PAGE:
The Regional District of Central Kootenay has passed a bylaw that will allow it to charge for water based on metering in the 19 rural water systems it owns.
“It is a signal that the regional district intends to move toward residential monitoring at a very gradual pace,” said environmental services manager Uli Wolf.
The bylaw, adopted in January, includes these requirements among others:
• new single family dwellings must have the capability for future metering;
• existing single family units must be metered by Dec. 31, 2024;
• new regional district water connections serving multiple dwelling, commercial, industrial, agricultural and recreational facilities must have water meters installed;
• existing connections serving multiple dwelling, commercial, industrial, agricultural and recreational facilities must have water meters installed by Dec. 31, 2019;
• regional water connections in the Grandview and Rosebery systems must have a meter installed by the owner by June 30, 2016.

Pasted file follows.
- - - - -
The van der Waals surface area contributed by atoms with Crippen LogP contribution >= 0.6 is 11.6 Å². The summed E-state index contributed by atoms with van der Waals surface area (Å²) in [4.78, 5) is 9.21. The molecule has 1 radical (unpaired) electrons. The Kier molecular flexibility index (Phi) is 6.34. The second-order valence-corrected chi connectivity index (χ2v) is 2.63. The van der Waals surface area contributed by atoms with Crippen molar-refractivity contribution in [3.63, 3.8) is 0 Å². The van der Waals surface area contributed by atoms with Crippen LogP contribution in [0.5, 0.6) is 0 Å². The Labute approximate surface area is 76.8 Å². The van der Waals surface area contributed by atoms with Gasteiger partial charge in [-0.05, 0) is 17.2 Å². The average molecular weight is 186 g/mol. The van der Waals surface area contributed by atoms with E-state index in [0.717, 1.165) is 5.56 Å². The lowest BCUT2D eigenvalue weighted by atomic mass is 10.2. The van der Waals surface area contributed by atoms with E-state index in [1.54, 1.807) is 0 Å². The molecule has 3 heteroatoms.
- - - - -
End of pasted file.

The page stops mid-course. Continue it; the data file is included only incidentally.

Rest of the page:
The regional district is planning a mock billing exercise in the Grandview subdivision near Balfour in early 2017, with the participation of residents, to help both the regional district and residents see what a meter-based bill would look like. The 25 existing residences were built with water meters installed, making it a good place for this experiment. The subdivision will eventually have up to 100 residences.
Currently homeowners in the subdivision pay for their water through a parcel tax and a flat fee. The regional district wants to bring in the same amount of tax revenue under a new system, but metering could mean charges will be unevenly distributed. Those who use more will pay more, particularly people who do large-scale irrigation.
“There will be positive and negative surprises,” Wolf said. “This will lead some people to rethink how much water they use.”
The main goals of the new bylaw, in Grandview and elsewhere in the regional district, are water conservation, fairer cost distribution, and lower operating costs, Wolf said.
Water distribution is particularly expensive whenever the water comes from the lake, as in Grandview, because of the costs of filtering, chlorination, UV, and pumping. Wolf said the Balfour system has reached its current pumping and treatment limits, and he hopes conservation will defer capital costs or expansion.